Then, about three years ago, when I was 38, I decided there had to be a better option. I started searching around online, and I learned about reusable menstrual cups like the Diva Cup. I was intrigued, but I wasn’t so keen on the reusable aspect. (Want to give the Diva Cup a go? Buy it now for $30, amazon.com.) Then I came across Softcup, which was disposable and more like a disc than a cup: Softcup is circular and has no stem—which means you can actually have sex while it’s in. In the past, my husband and I did have sex during my period, but it was a messy affair involving towels and washcloths. I realized that Softcup had the potential to change my periods as well as my sex life.
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The first time I used Softcup it was very weird. I had never used any kind of internal birth control like a diaphragm or NuvaRing, so the inserting—which involves squeezing the disc and pushing it as far up the vaginal canal as you can reach—was unfamiliar. After a few tries, though, it worked! I didn’t feel it at all, and soon I was an old pro. Right away I noticed that it was easier to go about my day. The disc lasts up to 12 hours, so I only had to change it twice a day.
The first time I used Softcup during sex I was a little uneasy, but I didn’t even tell my husband—and he had no idea that it was in. (And I didn’t feel it, either.) Since then he’s mentioned that, with deeper sex, he can sometimes feel it a little, but it’s generally an out of sight, out of mind situation. And as long as I insert a new one just prior to sex, there’s no mess at all.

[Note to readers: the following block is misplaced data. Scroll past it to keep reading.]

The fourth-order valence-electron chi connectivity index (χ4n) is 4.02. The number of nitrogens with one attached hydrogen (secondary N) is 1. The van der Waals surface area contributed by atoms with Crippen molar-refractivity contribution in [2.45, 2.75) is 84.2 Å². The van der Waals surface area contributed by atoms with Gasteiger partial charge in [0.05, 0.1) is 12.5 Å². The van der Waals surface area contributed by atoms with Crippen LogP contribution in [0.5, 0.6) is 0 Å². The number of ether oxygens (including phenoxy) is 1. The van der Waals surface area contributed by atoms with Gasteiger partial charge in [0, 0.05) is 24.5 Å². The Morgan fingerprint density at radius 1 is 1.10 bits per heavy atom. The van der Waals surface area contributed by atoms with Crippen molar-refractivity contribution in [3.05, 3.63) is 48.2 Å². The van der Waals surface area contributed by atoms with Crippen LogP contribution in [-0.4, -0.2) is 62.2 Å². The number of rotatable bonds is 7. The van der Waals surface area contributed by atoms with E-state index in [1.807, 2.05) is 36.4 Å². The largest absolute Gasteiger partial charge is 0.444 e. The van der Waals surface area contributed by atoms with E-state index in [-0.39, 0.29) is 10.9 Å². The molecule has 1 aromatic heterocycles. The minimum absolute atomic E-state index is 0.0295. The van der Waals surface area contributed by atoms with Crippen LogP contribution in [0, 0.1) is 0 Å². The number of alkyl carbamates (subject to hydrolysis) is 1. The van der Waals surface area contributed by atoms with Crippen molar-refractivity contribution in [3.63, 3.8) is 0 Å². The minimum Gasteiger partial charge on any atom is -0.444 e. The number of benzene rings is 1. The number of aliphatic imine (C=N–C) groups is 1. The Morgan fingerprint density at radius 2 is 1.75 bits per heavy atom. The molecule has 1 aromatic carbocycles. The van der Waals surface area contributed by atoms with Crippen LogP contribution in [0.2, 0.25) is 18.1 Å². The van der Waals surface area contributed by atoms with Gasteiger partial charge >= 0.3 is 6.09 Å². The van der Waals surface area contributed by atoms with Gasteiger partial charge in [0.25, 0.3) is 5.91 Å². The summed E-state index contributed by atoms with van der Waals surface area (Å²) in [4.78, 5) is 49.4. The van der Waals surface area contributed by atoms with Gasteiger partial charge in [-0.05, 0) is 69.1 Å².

Then, around nine months ago, Softcup started becoming difficult to find. I was heartbroken! But a little research told me that Flex—a young company that had recently launched a menstrual disc subscription service—had bought the Softcup brand. I did my due diligence and found out their differences are undetectable, minus the color of the ring (though Flex is technically made of a different material, one that molds to fit the shape of your vagina!). Trying Flex was a no-brainer. (I later learned that both products are still on the market; Softcup can be found in drugstores—and for $23 on amazon.com—and Flex is only sold online.)
I loved Flex from day one. Having used Softcup, I was very familiar with how it worked. But that’s hardly required: When I was first investigating menstrual cups and discs, I was able to find a lot of information, reviews, and YouTube instructionals.
Knowing what I do now, I can’t believe I stuck with pads and tinkered with tampons for so long. With the discs there’s no vaginal dryness, no bulky pads, no strings, no worry of TSS, and you can actually have non-messy sex. Switching to Flex even helped with my cramps, which used to be terrible, though I have no idea why. (The manufacturer says that the flexible material moves with uterine contractions, which helps ease cramps.) I’ll never wear a tampon or pad again.
The article I Tried Using A Menstrual Disc—And Had Mess-Free Period Sex For The First Time originally appeared on Prevention.